Friday, March 20, 2015

Letter to Pine Bush High School

Hi,
I, like many others today, stumbled across an article about the Pledge of Allegiance recited in Arabic at your school. I thought it was a beautiful idea that students would be allowed to share their language and cultures with the rest of the student body through reciting their loyalty and commitment towards the U.S. I guess the school disagreed because of the immediate apology that was issued.
I think the apology teaches individuals that diversity is ONLY OK in some cases. How do you think the Arab students felt? Or the other students who come from homes where other languages are spoken? Their voices aren't important, they should forget where their families have come from because it's offensive to intolerant parents. Diversity is OK if you're not Arab, or Afghan, or Pakistani, right? What a disgusting and un-American message to be spreading to our children.
The fact that families who had loved ones spend time in Afghanistan were offended by this shows me that MORE cultural educations need to be done in this school. Arabic is not the language of Afghanistan. Why were Jewish parents offended? Have they heard the stories of Arabs protecting Jews during the Holocaust? Or other stories of Arabs and Jews working together? I think this conversation could turn into something extremely valuable for the students of this school, and this entire community!

You have the power to create change - it's right in your hands! You have the power to unite communities. It's not by issuing apologies or press release, it's about issuing knowledge and love and talks of inclusion. It seems that the student body at your school is divided. Why was an Arab student made to feel excluded and now probably targeted for his/her race? It's truly saddening that a school cowardly gives in to intolerance of parents and ignores the best interests of the children.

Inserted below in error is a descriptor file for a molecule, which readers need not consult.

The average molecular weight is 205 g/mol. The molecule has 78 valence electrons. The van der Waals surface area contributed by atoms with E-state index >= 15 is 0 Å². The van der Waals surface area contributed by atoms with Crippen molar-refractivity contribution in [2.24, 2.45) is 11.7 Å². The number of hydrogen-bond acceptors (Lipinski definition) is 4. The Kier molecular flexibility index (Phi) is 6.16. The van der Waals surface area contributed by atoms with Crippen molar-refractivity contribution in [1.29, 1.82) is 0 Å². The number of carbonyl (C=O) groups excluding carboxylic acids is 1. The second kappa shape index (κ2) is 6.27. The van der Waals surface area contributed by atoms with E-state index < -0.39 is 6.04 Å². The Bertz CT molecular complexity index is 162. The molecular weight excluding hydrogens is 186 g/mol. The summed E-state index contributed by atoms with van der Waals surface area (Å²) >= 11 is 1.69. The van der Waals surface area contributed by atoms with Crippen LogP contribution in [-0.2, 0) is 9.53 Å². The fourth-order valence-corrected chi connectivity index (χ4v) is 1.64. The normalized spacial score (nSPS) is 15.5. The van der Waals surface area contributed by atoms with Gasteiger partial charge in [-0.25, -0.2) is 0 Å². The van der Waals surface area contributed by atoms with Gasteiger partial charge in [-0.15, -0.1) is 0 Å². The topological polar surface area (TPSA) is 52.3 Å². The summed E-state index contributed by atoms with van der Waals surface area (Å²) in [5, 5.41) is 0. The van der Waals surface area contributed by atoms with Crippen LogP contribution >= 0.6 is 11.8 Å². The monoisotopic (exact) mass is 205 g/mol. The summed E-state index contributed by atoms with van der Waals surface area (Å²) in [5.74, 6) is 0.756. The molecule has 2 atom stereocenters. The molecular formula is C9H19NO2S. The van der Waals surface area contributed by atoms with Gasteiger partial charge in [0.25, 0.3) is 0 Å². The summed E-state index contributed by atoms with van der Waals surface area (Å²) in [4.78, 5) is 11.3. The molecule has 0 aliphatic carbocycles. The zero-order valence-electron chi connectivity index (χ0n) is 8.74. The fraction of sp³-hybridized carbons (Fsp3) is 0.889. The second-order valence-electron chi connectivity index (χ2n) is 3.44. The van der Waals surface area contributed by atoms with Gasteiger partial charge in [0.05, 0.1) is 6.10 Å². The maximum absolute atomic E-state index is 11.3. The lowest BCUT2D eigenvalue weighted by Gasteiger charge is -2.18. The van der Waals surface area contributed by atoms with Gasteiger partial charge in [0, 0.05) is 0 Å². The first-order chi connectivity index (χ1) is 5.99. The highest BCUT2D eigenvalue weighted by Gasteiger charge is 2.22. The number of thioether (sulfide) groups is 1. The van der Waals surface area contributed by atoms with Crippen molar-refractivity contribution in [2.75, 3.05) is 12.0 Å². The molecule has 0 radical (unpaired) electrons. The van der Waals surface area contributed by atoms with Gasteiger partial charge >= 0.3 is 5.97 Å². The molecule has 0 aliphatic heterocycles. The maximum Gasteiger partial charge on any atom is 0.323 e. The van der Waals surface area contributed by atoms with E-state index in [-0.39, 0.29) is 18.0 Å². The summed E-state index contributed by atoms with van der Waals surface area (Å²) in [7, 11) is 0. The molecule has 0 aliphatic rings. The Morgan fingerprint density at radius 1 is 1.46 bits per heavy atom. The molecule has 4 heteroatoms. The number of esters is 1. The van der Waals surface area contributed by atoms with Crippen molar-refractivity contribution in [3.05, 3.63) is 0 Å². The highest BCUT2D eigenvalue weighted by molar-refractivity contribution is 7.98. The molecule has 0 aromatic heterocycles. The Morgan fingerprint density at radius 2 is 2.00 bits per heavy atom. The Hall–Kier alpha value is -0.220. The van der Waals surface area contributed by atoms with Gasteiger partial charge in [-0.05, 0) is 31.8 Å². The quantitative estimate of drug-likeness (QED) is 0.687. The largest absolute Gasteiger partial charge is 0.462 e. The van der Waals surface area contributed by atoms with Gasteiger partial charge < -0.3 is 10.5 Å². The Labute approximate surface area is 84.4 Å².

I'm not Arab, but I am different. I look a little different, and I feel a little different. I represent multiple races and my ancestors fought for this country's foundation. Would someone know just by looking at me? Absolutely not. But I will tell them why I look the way I do at any chance I get. I share my cultural experiences because I don't want little boys and girls to grow up in a world of misunderstanding and hatred towards different.
Your Vision talks about "a global and changing society", but the board's apology for promoting dialogue about the changing society contradicts that vision statement. Please consider promoting cultural understanding at your school. It will change lives.
Thank you and all the best for you and your community.​
Anisah Khan
Freelance Superhero 


 *This was a letter in response to Pine Bush's apology after a student recited the Pledge of Allegiance in Arabic.
Articles on this can be found here and here.

Thursday, March 5, 2015

This is Strong

Today I'm wearing my "THIS IS STRONG: Mudderella" t-shirt to support Futures Without Violence and to remind myself of my own self-worth. There are so many warning signs for an unhealthy relationship that you may not recognize until it's too late. If something doesn't feel right, don't ignore that feeling. A healthy relationship should feel GOOD to be part of. If you feel inadequate, guilty, or like you're walking on egg shells all of the time, chances are you are not with the right person. If you've stopped telling your family and friends about the person you're with because they're convinced he's an asshole to you, chances are you're not with the right person. If you need help leaving an unhealthy relationship, because it's often extremely difficult to leave despite what people say, it's OK to seek professional help.

Samirah sent me this article on some of the characteristics of a manipulator. I highly recommend reading this and similar articles on signs of manipulation and abuse.

And the article talks about guys, but I think it's important to note that girls can be just as manipulative as men.

"Emotional manipulators have no sense of accountability. They take no responsibility for themselves or their behavior - it is always about what everyone else has "done to them". One of the easiest ways to spot an emotional manipulator is that they often attempt to establish intimacy through the early sharing of deeply personal information that is generally of the 'hook-you-in-and-make-you-sorry-for-me' variety. Initially you may perceive this type of person as very sensitive, emotionally open and maybe a little vulnerable. Believe me when I say that an emotional manipulator is about as vulnerable as a rabid pit bull, and there will always be a problem or a crisis to overcome." -cassiopaea

The article can be found here. And yes, I've linked it three times in this post because it's THAT important.
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